We’ve familiar with what Richard Branson, Elon Musk, Bill Gates, Sheryl Sandberg, Gary Vaynerchuk, Seth Godin, Tim Ferriss, Simon Sinek, Tony Robbins, Stephen M.R. Covey and Lolly Daskal stand for … or at the very least, we know who they are.
Yep, they are among our best known international thought leaders – those folk who have something interesting and worthwhile to talk and write about and have legions of people tuned in to what they have to say.
They are those unique individuals people turn to for their wisdom, knowledge, opinions and ideas. They are those special folk who consistently add to the body of knowledge in their sector, challenge current thinking and put forward their ideas for the future.
Okay so we know about the international thought leaders out there. What about our own home-grown thought leaders? Who exactly are they?
I thought I’d set myself a quest to unearth those special folk and get to the bottom of why they have earned that highest of accolades: thought leader.
Many you will have heard of … but doubtless there will be those you won’t.
I thought I’d kick off the process with Simon Holmes à Court, son of one of Australia’s great mining entrepreneurs. A self-styled anti-coal evangelist, Simon is senior advisor to the Energy Transition Hub at Melbourne University and sits on the advisory board of the Melbourne Energy Institute.
He has been a pioneering force in the Australian community power movement as the founding chair of Hepburn Wind – the country’s first community owned wind farm – and founder of Embark Australia, a non-profit consultancy helping communities share in the benefits of local renewable energy.
Simon has also joined the board of the Smart Energy Council, a lobby group for solar power and other renewable energy sources.
So why exactly is Simon fast becoming one of Australia’s most respected thought leaders? What is his secret sauce?
1. He has a clearly articulated vision and long-term goal
From Day 1 he has made it crystal clear that his big mission is to obtain greater renewable energy subsidies and a price on carbon dioxide. His vision is also about helping us transition to a low carbon economy and so far everything he talks about on social media and in the media is about nudging us further and further in this direction … or at the very least extolling the virtues of alternative energy sources.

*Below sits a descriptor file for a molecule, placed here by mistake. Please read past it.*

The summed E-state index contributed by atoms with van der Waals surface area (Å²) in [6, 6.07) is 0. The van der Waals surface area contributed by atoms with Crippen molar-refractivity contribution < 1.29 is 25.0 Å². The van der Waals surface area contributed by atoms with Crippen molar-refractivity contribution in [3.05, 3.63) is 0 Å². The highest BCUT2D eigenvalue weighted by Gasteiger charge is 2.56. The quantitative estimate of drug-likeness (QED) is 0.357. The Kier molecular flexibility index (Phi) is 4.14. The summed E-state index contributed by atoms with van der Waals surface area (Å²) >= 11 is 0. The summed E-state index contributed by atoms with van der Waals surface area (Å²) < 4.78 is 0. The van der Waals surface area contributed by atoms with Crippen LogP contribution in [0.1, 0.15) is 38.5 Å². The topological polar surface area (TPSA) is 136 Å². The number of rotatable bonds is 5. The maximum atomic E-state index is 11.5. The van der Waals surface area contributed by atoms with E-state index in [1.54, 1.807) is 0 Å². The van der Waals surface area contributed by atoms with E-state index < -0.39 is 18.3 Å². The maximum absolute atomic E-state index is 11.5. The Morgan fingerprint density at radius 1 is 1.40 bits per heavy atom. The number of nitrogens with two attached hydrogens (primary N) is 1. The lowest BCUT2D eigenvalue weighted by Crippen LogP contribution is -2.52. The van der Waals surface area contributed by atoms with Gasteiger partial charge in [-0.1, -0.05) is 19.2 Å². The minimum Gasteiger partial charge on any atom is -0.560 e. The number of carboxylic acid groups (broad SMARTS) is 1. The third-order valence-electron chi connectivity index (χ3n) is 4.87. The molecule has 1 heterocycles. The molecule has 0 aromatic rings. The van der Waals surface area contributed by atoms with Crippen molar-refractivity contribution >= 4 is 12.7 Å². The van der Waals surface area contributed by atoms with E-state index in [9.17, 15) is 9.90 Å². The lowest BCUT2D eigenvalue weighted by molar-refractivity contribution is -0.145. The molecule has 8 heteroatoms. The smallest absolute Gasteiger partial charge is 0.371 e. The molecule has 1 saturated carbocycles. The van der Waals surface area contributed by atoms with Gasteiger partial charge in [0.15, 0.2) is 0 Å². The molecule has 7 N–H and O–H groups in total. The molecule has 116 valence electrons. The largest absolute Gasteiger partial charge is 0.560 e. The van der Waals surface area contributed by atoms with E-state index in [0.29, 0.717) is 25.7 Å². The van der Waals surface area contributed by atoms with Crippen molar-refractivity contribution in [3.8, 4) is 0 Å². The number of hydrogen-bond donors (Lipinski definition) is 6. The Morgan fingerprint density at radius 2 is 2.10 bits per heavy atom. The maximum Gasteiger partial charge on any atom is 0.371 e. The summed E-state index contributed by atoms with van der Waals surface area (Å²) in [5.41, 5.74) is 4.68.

2. Like all good thought leaders, he communicates well
Simon has a relentless social media presence. He has tweeted more than 40,000 times and counting, which according to the Australian Financial Review, is starting to get him mainstream attention. He has an impressive 180,000 Twitter followers!
On top of this, he writes a monthly opinion pieces for The Guardian and is a regular on ABC television and radio.
He is also a regular contributor to RenewEconomy.com.au, one of Australia’s best informed and most read web-sites focusing on clean energy news and analysis, as well as climate policy. It is read widely among the industry and policy-makers, and others with a strong interest in the transition to a low carbon economy.
And in keeping with his long-term goals, his tweets and opinion pieces cover off everything from the mainstreaming of renewables, discrediting carbon capture, applauding the pending closure of power stations and hailing community investment in renewables.
3. He is courageous and prepared to speak out
Like most thought leaders, Simon is not afraid of being controversial. He understands that new ideas are sometimes difficult for people to accept. He knows that the more disruptive the concept, the more he is likely to encounter resistance but this doesn’t stop him. He has confidence in his vision and embraces the opportunity to discuss, argue and defend his position.
In fact he often uses his Twitter and media platforms to attack government energy policy, even attack politicians and is currently engaged in a very public spat with new energy minister, Angus Taylor, who is strongly opposed to windfarm development.
4. Like all great thought leaders, he is a champion for change
While Simon earns his keep (or part of it) from his chosen field, his sense of purpose as a thought leader goes well beyond making money. Ultimately it is about making the world a better place!
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